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Plan Modification After It’s Court-Approved

It’s good to know that your Chapter 13 payment plan can be changed during the 3 to 5 years the case lasts to address changing circumstances.  


Last time we discussed making adjustments in your Chapter 13 plan during the first couple months of the case. That’s when you and your lawyer may adjust your plan to get court approval, or “confirmation.” Today we get into changes you may make to your payment plan AFTER confirmation.

Why Modify Your Plan After Confirmation?

A lot can happen during your Chapter 13 case, which will likely last 3 to 5 years.

  • Financial changes: Your income could go up or down; your expenses could do the same. If the changes are modest, that may not require a change in the terms of your plan. If they are more significant you may either benefit from changing your plan or you may be required to.
  • Goal changes: One or more of the goals of your case may have changed, resulting in changes to the plan. For example, you no longer want to keep your home because you got a job in a different state.
  • Legal assumption changes: Your plan might possibly get approved before some legal issue is resolved. For example, you may not yet know whether you’ll be able to establish that a big student loan debt qualifies for a “hardship discharge.” Or it may yet be clear whether a particular tax qualifies as a “priority” debt. Your plan may have to be modified depending on how such issues are resolved.
  • Planned-for changes:  Sometimes your lawyer puts together your Chapter 13 plan with the intent of modifying it later. For example, you intend to sell your home as soon as your two young adult children finish their schooling. So a couple of years into your case you modify your case reflecting that.

How Plans Are Modified After Confirmation

Changes to the terms of your Chapter 13 plan are made as follows:

  • After some change in your circumstances you and your bankruptcy lawyer discuss your options and you decide to modify your plan.
  • Based on information you provide him or her, the lawyer prepares the modified plan and any accompanying documents. Those documents include amended schedules of your income and expenses showing how those have changed.
  • You review and sign the modified plan and other documents; your lawyer files them at court. Copies are sent to all creditors or to all which are still legally involved.  (Those are mostly the ones who’ve filed proofs of claim in your case, confirming you owe them money). 
  • Creditors have an opportunity to object to the proposed modified plan. If one does your lawyer either resolves the objection informally with the creditor or else there’s a court hearing. (You very seldom need to attend such a hearing, but always can if you want to.) Often no one raises objections.
  • Once the deadline for objections has passed, or any objections are resolved, your new plan becomes the official plan in the case.

See Section 1329 of the U.S. Bankruptcy Code, “Modification of plan after confirmation.”

How Much Flexibility to Modify Your Plan

As we said a couple of blog posts ago, how much you can change your plan after it’s been court-approved is different in each case. Some plans have a huge amount of flexibility, some have very little.

Understandably a modified plan has to meet all the requirements of a Chapter 13 plan. Original plans that are on the edge of meeting the requirements tend to be harder to modify. Ones that easily meet the requirements tend to be easier.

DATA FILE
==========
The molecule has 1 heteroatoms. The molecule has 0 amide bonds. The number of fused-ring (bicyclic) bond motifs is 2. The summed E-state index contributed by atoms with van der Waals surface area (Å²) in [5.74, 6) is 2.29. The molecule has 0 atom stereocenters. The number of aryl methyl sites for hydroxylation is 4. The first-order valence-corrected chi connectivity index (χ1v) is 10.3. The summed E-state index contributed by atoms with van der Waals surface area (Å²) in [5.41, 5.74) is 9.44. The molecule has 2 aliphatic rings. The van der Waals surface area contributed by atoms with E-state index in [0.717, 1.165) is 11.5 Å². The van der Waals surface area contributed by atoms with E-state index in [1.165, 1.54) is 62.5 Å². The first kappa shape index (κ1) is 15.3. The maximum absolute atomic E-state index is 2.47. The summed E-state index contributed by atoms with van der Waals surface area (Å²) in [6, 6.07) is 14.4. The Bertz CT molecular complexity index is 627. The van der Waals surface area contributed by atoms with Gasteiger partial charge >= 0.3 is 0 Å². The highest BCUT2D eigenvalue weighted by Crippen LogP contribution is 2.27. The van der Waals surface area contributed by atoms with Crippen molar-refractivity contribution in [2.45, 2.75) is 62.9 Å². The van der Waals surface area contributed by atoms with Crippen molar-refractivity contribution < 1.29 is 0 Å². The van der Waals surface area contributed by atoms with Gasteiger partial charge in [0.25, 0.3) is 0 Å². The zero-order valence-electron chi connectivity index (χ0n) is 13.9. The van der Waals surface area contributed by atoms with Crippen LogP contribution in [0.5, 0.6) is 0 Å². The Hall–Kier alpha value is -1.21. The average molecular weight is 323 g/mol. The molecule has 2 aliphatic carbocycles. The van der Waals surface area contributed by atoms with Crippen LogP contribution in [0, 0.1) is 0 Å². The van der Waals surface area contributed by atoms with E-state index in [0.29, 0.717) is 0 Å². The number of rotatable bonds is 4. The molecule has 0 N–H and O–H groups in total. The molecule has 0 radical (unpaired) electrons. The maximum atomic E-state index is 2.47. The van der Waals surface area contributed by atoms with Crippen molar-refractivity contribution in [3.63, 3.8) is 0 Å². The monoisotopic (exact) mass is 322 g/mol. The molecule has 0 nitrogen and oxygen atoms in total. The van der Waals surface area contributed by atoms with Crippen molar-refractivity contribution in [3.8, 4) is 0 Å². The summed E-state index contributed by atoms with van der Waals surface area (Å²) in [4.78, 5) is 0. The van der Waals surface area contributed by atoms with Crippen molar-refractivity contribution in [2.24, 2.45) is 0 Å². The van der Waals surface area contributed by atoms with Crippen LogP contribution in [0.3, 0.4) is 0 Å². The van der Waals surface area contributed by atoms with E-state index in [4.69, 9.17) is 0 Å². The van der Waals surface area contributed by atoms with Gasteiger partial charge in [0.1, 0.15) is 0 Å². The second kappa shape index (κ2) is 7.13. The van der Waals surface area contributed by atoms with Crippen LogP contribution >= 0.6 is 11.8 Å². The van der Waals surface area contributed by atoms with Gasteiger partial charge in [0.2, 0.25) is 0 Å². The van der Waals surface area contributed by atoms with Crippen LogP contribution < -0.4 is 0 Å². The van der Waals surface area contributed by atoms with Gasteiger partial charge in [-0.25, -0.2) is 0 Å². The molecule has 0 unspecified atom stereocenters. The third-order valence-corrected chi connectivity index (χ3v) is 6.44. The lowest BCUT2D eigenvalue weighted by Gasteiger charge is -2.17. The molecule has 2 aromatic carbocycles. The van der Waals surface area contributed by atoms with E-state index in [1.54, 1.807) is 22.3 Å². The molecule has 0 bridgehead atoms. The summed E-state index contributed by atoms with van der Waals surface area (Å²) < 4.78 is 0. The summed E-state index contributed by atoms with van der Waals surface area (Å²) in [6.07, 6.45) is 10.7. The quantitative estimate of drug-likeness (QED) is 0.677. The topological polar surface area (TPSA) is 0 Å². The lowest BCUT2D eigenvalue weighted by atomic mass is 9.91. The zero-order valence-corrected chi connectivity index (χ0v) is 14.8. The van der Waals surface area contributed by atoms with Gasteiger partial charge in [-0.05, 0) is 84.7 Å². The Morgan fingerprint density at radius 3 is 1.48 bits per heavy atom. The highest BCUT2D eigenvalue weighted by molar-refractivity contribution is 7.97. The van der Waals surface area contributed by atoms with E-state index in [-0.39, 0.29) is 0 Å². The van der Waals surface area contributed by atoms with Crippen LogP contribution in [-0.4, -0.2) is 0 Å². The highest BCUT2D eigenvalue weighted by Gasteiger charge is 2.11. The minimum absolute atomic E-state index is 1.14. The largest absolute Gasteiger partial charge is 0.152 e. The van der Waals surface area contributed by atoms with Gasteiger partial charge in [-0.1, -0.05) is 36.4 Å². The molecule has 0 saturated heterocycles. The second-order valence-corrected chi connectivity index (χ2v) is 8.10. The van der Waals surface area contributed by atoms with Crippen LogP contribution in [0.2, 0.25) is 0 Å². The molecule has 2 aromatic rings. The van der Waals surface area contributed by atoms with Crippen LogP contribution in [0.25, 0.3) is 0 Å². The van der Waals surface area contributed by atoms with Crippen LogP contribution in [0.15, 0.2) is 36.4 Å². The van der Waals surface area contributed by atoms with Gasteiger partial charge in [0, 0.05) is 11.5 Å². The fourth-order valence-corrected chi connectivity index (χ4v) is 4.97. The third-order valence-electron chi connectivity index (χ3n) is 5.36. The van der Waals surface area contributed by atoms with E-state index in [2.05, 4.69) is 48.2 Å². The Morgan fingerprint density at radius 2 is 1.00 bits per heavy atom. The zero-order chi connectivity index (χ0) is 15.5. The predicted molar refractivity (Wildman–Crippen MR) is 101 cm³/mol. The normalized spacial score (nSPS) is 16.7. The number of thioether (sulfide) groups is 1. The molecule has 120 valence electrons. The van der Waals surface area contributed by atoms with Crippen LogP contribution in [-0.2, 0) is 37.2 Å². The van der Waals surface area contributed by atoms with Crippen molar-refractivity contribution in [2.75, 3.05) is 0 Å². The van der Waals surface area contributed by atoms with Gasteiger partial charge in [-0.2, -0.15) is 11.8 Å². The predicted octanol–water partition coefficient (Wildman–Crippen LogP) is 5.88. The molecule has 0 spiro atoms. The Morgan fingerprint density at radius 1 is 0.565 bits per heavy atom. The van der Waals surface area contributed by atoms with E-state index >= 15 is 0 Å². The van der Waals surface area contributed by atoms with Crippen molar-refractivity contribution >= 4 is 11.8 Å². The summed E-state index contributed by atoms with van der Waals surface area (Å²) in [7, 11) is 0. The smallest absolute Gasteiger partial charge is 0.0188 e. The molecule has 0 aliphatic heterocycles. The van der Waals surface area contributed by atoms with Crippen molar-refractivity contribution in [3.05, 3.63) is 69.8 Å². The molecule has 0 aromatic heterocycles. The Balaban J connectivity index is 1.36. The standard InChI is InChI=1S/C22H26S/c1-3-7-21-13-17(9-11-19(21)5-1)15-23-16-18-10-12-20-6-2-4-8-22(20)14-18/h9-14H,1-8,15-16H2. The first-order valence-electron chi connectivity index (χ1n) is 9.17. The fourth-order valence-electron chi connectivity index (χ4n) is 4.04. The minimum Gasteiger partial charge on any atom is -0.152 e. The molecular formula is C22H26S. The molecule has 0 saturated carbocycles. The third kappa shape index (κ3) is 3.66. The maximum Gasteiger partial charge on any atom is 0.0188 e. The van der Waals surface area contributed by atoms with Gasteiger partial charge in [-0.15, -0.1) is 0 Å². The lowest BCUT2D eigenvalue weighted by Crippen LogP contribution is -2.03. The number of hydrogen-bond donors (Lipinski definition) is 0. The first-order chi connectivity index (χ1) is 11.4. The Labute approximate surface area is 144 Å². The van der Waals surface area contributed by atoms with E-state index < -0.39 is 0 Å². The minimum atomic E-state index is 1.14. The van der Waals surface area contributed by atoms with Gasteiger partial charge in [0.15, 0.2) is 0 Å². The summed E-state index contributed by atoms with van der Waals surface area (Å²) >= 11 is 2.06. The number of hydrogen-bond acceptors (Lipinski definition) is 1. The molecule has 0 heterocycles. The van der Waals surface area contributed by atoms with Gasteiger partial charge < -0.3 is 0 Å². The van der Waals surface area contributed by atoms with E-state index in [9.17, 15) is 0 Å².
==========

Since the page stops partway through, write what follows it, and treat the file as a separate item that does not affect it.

An example of a plan that may be harder to modify is one in which a debtor fell far behind on a mortgage and is paying all they can afford in their plan to catch up. What happens if a couple years into their case their income significantly decreases or expenses increase? It may not be possible to reduce their plan payment to match what they can now afford. That’s because a plan can take no longer than 5 years. See Section 1329(c) of the Bankruptcy Code. If the original plan stretched payments out as long as possible there’s no flexibility to stretch them any further.

But there are many, many types of Chapter 13 plans with a lot of flexibility.

Take this example of a person who owes $4,000 in “priority” income taxes. This means these taxes can‘t be discharged under Chapter 7 and must be paid in full during a Chapter 13 plan. The original 3-year plan had monthly payments of $350 per month (covering all creditors). This was based on how much the person could afford. The remaining money beyond what was earmarked for the taxes went to pay the remaining creditors 30% of their debts. After a year of paying the $350 per month the person lost her job and got another one with $250 less net income. Her original plan can easily be modified to pay only $100 per month for the final two years. Why? That’s a total of $6,600  being paid into the plan. ($350 for the first 12 months and $100 for the remaining 24 = $4,200 + $2,400 = $6,600.) That’s more than enough to pay off the $4,000 in income taxes. The remaining creditors would receive much less than 30% but still receive all that the person can afford to pay. Assuming that the modified plan would meet all the other Chapter 13 requirements, it would be approved.

There are countless other kinds of successfully modifiable Chapter 13 plan. When you and your bankruptcy lawyer set up your original plan ask how modifiable it would likely be. You should not enter into a plan without discussing the scenarios in which it might need to be modified, and how successfully that could be done.


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